Just a few weeks short of one year ago, Murakami Produce Company LLC in Ontario, OR, announced the hiring of Cameron Skeen as a member of the company’s Operations and Business Development team.
With Cameron, who’s in his late 30s, came a bridging of generations and technological savvy. Cameron had more than six years with Keithly-Williams Seeds Inc. and was also an onion grower from a third-generation Treasure Valley onion farming family.
“My family farmed fields next to Murakami’s founder, Sig Murakami,” Cameron said in 2015. “I not only grew up with onions in my blood, but I also grew up appreciating the Murakami business philosophy, which is built on honesty and integrity.” And, he said at the announcement of his new position, “I’m ready to utilize my skills and abilities to continue to strengthen the company’s position in the market – through a steadfast dedication to developing innovative solutions in a technologically advancing and ever-changing agri-business environment.”
How has the year unfolded? Cameron took some time to explain the changes that have occurred at Murakami to OnionBusiness.com.
“I would say the most significant change over the past year has been the overall mindset of Murakami Produce,” he said. “ What I mean by that is that when you take the decades’ worth of industry experience that we have and combine that with a younger aggressive growth mindset and overall ambition, it has made for great synergy which has allowed us to focus on big-picture, long-term strategic plans that will set us up for success for many years to come.”
Technology and communication, he said, “are at the foundation of everything I am doing both from a day-to-day standpoint as well as from a long-term strategic planning view.”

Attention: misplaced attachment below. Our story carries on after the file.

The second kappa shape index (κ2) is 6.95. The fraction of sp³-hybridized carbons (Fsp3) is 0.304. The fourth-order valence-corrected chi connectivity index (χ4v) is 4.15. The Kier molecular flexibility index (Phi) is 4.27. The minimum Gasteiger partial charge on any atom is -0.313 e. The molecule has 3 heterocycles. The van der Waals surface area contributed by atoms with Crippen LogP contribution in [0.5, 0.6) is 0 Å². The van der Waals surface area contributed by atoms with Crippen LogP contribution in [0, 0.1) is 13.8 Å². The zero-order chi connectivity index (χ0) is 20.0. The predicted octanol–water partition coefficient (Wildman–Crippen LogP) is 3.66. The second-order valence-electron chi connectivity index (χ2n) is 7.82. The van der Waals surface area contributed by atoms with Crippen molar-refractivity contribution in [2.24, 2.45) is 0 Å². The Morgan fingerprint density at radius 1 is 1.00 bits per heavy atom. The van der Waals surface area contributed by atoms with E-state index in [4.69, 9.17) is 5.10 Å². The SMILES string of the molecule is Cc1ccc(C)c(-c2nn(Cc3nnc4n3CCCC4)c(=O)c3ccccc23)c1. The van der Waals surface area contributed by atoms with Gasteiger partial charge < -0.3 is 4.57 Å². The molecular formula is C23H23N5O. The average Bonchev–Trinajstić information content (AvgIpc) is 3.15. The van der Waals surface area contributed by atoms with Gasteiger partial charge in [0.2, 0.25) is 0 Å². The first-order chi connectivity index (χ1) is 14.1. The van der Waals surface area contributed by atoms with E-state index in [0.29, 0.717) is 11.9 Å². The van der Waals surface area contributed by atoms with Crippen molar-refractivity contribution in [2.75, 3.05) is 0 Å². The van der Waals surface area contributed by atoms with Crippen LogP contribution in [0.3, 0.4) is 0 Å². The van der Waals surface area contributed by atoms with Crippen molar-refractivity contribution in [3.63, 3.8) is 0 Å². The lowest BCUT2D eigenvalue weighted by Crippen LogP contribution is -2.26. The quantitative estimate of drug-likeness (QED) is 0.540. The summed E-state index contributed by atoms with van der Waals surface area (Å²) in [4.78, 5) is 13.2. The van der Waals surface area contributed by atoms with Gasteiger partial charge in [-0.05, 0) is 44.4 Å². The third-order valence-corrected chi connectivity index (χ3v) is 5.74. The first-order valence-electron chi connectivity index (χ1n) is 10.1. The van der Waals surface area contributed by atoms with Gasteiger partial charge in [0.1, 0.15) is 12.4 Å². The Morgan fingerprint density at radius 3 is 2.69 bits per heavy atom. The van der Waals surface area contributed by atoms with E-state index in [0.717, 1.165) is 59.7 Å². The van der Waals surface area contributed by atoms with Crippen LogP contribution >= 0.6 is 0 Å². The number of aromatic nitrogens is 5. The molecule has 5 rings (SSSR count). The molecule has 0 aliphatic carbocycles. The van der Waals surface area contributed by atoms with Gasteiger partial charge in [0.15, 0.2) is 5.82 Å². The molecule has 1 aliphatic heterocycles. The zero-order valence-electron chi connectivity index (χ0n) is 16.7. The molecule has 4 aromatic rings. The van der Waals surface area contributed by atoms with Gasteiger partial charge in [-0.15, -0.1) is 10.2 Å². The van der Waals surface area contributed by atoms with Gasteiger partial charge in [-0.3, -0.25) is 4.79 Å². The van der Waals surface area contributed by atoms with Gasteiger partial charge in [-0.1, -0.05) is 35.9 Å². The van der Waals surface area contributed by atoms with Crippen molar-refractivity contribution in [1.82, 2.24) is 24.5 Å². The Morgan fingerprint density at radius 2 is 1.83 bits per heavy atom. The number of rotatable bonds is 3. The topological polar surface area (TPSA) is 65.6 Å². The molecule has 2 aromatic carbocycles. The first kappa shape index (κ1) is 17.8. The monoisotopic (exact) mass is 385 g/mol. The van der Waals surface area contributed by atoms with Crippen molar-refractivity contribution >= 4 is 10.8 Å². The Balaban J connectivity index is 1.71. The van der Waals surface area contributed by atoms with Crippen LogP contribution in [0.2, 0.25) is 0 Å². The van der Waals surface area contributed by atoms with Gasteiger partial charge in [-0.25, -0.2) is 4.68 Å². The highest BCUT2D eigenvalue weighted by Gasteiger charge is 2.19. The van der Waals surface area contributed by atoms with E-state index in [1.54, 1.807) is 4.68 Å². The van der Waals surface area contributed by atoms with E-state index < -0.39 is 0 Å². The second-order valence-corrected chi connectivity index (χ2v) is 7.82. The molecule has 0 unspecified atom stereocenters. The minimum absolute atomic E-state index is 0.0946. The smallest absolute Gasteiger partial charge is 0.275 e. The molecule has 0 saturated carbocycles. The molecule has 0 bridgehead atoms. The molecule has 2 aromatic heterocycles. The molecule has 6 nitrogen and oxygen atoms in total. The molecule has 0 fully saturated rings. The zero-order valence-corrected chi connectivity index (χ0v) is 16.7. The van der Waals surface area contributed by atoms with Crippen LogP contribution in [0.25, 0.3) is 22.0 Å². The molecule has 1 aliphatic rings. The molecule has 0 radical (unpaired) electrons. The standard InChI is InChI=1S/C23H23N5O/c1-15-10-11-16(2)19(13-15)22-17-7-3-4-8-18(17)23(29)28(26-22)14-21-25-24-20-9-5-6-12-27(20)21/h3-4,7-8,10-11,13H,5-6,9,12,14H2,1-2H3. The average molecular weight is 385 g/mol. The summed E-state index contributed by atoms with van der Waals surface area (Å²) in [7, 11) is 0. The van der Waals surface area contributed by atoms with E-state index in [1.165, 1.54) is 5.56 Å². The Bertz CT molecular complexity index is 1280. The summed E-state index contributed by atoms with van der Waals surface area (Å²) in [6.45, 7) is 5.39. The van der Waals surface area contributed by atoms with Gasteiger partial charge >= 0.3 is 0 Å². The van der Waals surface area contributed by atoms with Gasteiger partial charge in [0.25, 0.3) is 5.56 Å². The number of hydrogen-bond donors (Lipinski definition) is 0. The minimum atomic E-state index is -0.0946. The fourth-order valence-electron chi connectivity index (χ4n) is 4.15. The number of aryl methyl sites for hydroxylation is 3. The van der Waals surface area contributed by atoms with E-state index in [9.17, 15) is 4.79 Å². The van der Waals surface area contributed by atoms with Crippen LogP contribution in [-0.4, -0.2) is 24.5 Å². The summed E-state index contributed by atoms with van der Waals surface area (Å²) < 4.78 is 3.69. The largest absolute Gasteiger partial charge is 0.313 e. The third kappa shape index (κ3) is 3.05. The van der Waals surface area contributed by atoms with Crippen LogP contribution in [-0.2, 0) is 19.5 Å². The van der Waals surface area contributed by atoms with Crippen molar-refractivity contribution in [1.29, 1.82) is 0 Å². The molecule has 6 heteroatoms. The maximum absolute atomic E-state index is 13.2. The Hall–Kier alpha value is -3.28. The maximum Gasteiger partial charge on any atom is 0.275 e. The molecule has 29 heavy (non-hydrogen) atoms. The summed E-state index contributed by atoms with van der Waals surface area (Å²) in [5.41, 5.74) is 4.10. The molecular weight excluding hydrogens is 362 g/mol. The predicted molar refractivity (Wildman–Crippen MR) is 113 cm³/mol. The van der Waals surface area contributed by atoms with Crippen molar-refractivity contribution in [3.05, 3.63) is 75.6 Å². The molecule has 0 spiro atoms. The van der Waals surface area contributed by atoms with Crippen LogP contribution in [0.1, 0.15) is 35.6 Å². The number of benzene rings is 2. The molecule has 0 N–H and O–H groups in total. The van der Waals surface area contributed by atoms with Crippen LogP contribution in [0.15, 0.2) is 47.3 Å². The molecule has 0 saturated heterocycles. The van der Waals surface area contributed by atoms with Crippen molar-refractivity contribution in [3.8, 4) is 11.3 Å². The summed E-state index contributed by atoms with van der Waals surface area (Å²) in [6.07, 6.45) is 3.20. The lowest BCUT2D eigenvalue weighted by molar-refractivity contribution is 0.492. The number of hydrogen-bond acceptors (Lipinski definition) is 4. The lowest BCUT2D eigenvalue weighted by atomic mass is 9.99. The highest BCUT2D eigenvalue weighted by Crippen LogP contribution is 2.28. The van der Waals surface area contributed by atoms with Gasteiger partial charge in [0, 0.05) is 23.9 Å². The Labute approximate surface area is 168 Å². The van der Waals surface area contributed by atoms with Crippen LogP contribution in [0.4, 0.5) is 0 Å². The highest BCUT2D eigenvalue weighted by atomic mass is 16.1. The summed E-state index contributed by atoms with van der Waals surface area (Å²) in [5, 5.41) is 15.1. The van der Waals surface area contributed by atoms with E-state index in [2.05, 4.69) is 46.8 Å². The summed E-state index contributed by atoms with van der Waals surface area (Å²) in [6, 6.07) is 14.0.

And he went on to explain that the immediacy of information availability is a given in today’s world. “As a society we have grown accustomed to getting answers and information now. Information is constantly at our fingertips.”
In the workplace, too, instant access to information is taken for granted, and it should be used to its full potential. “Business is no different [than the day-to-day world]. We have to make sure that we are operating in similar fashion up and down the supply chain as well as internally,” Cameron said. “The speed of business is faster than it’s ever been, and I don’t see it slowing down. In fact I think it will only get faster.”
How does he approach his role with this knowledge? “Every day I think about how we can do everything we do more fluid and accurate so we can make decisions faster and transfer more accurate information with the goal of providing our customers better quality and service so they can be more competitive within their scope of business,” he said. And Cameron added, “It’s an exciting time to be in business.”
He went on to say more change is in the offing. “From an operational standpoint, we will continue to look at improving efficiency and communication throughout our organization. I have several things that I will be looking to implement on the operational side, all focused on efficiency and more fluid communication. I also have some big-picture items I’m working on that will help the long-term viability of Murakami Produce, but it’s probably too premature to dive into specifics.”
Planning for the here and now includes, in reality, planning for what’s next in tech and communication. Cameron said in five years things will no doubt be very different, very advanced from what they are now.
“While what we are doing as an industry in five years will be the same, how we do it will be very different,” he said. “What I see on the horizon are some truly industry-changing developments that are taking shape. Some present challenges and others opportunities.”
Issues that are key now will very likely be key in five years. “I think the availability and the price of labor will continue to cause the industry to change and adapt,” he said. “At the same time, there is so much happening with technology and automation that those will provide the means to overcome some of the labor challenges.”
Caveat emptor: “However, technology and automation come at a significant price, and so it won’t be had by all.”
And, Cameron said, “I think we will continue to see more vertical integration to stabilize costs and margins and to maintain competitiveness in a global market.”
In short, Cameron said, “I am very excited about the challenges and opportunities that lie ahead.”